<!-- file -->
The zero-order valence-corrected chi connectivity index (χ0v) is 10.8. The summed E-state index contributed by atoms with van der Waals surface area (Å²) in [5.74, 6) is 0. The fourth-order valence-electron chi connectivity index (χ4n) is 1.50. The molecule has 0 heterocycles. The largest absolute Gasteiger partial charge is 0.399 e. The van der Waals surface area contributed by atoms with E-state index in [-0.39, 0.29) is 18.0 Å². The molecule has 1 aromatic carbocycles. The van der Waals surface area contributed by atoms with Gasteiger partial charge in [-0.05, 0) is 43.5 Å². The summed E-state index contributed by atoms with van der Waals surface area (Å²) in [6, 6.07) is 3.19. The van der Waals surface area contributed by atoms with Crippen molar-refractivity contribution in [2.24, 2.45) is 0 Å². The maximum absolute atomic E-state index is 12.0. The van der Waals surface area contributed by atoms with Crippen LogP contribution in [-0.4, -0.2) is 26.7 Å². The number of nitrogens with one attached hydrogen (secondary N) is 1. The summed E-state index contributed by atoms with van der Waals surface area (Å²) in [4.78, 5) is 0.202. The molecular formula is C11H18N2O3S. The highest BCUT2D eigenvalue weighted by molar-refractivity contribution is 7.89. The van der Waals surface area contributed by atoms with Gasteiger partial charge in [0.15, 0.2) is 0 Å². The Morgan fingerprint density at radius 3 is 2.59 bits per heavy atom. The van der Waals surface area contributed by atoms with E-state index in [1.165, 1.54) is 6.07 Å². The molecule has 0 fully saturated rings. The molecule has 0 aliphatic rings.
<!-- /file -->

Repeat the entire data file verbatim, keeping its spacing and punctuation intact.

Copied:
The zero-order valence-corrected chi connectivity index (χ0v) is 10.8. The summed E-state index contributed by atoms with van der Waals surface area (Å²) in [5.74, 6) is 0. The fourth-order valence-electron chi connectivity index (χ4n) is 1.50. The molecule has 0 heterocycles. The largest absolute Gasteiger partial charge is 0.399 e. The van der Waals surface area contributed by atoms with E-state index in [-0.39, 0.29) is 18.0 Å². The molecule has 1 aromatic carbocycles. The van der Waals surface area contributed by atoms with Gasteiger partial charge in [-0.05, 0) is 43.5 Å². The summed E-state index contributed by atoms with van der Waals surface area (Å²) in [6, 6.07) is 3.19. The van der Waals surface area contributed by atoms with Crippen molar-refractivity contribution in [2.24, 2.45) is 0 Å². The maximum absolute atomic E-state index is 12.0. The van der Waals surface area contributed by atoms with Crippen LogP contribution in [-0.4, -0.2) is 26.7 Å². The number of nitrogens with one attached hydrogen (secondary N) is 1. The summed E-state index contributed by atoms with van der Waals surface area (Å²) in [4.78, 5) is 0.202. The molecular formula is C11H18N2O3S. The highest BCUT2D eigenvalue weighted by molar-refractivity contribution is 7.89. The van der Waals surface area contributed by atoms with Gasteiger partial charge in [0.15, 0.2) is 0 Å². The Morgan fingerprint density at radius 3 is 2.59 bits per heavy atom. The van der Waals surface area contributed by atoms with E-state index in [1.165, 1.54) is 6.07 Å². The molecule has 0 fully saturated rings. The molecule has 0 aliphatic rings.